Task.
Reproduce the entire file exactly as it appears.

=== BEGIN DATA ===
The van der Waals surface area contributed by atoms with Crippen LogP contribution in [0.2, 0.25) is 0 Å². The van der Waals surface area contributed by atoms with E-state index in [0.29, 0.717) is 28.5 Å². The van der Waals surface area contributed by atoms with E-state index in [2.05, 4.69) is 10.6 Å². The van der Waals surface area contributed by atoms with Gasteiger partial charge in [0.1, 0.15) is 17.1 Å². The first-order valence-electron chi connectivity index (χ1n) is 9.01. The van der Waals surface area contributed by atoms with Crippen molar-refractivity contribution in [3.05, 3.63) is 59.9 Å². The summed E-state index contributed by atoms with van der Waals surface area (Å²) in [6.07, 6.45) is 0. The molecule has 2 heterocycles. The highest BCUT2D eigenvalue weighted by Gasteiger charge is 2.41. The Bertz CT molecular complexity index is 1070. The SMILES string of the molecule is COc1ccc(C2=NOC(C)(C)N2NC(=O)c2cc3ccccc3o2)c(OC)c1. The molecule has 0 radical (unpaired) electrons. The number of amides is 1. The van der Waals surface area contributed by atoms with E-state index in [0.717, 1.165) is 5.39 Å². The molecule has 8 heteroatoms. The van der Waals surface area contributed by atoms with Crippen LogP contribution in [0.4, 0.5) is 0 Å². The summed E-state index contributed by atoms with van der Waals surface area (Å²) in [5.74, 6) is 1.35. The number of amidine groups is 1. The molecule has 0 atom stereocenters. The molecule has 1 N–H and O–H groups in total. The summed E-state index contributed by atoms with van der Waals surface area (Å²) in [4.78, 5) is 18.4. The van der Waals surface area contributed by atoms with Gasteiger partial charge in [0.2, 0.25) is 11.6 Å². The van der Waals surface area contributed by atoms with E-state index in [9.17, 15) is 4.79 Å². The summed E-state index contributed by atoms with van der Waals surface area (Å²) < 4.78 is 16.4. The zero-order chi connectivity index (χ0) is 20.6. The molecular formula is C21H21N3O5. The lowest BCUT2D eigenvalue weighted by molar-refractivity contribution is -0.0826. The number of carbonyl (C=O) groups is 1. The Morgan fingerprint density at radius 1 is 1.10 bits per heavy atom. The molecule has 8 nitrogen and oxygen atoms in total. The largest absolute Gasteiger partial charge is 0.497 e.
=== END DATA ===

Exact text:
The van der Waals surface area contributed by atoms with Crippen LogP contribution in [0.2, 0.25) is 0 Å². The van der Waals surface area contributed by atoms with E-state index in [0.29, 0.717) is 28.5 Å². The van der Waals surface area contributed by atoms with E-state index in [2.05, 4.69) is 10.6 Å². The van der Waals surface area contributed by atoms with Gasteiger partial charge in [0.1, 0.15) is 17.1 Å². The first-order valence-electron chi connectivity index (χ1n) is 9.01. The van der Waals surface area contributed by atoms with Crippen molar-refractivity contribution in [3.05, 3.63) is 59.9 Å². The summed E-state index contributed by atoms with van der Waals surface area (Å²) in [6.07, 6.45) is 0. The molecule has 2 heterocycles. The highest BCUT2D eigenvalue weighted by Gasteiger charge is 2.41. The Bertz CT molecular complexity index is 1070. The SMILES string of the molecule is COc1ccc(C2=NOC(C)(C)N2NC(=O)c2cc3ccccc3o2)c(OC)c1. The molecule has 0 radical (unpaired) electrons. The number of amides is 1. The van der Waals surface area contributed by atoms with E-state index in [0.717, 1.165) is 5.39 Å². The molecule has 8 heteroatoms. The van der Waals surface area contributed by atoms with Crippen LogP contribution in [0.4, 0.5) is 0 Å². The summed E-state index contributed by atoms with van der Waals surface area (Å²) in [5.74, 6) is 1.35. The number of amidine groups is 1. The molecule has 0 atom stereocenters. The molecule has 1 N–H and O–H groups in total. The summed E-state index contributed by atoms with van der Waals surface area (Å²) in [4.78, 5) is 18.4. The van der Waals surface area contributed by atoms with Gasteiger partial charge in [0.2, 0.25) is 11.6 Å². The van der Waals surface area contributed by atoms with E-state index in [9.17, 15) is 4.79 Å². The summed E-state index contributed by atoms with van der Waals surface area (Å²) < 4.78 is 16.4. The zero-order chi connectivity index (χ0) is 20.6. The molecular formula is C21H21N3O5. The lowest BCUT2D eigenvalue weighted by molar-refractivity contribution is -0.0826. The number of carbonyl (C=O) groups is 1. The Morgan fingerprint density at radius 1 is 1.10 bits per heavy atom. The molecule has 8 nitrogen and oxygen atoms in total. The largest absolute Gasteiger partial charge is 0.497 e.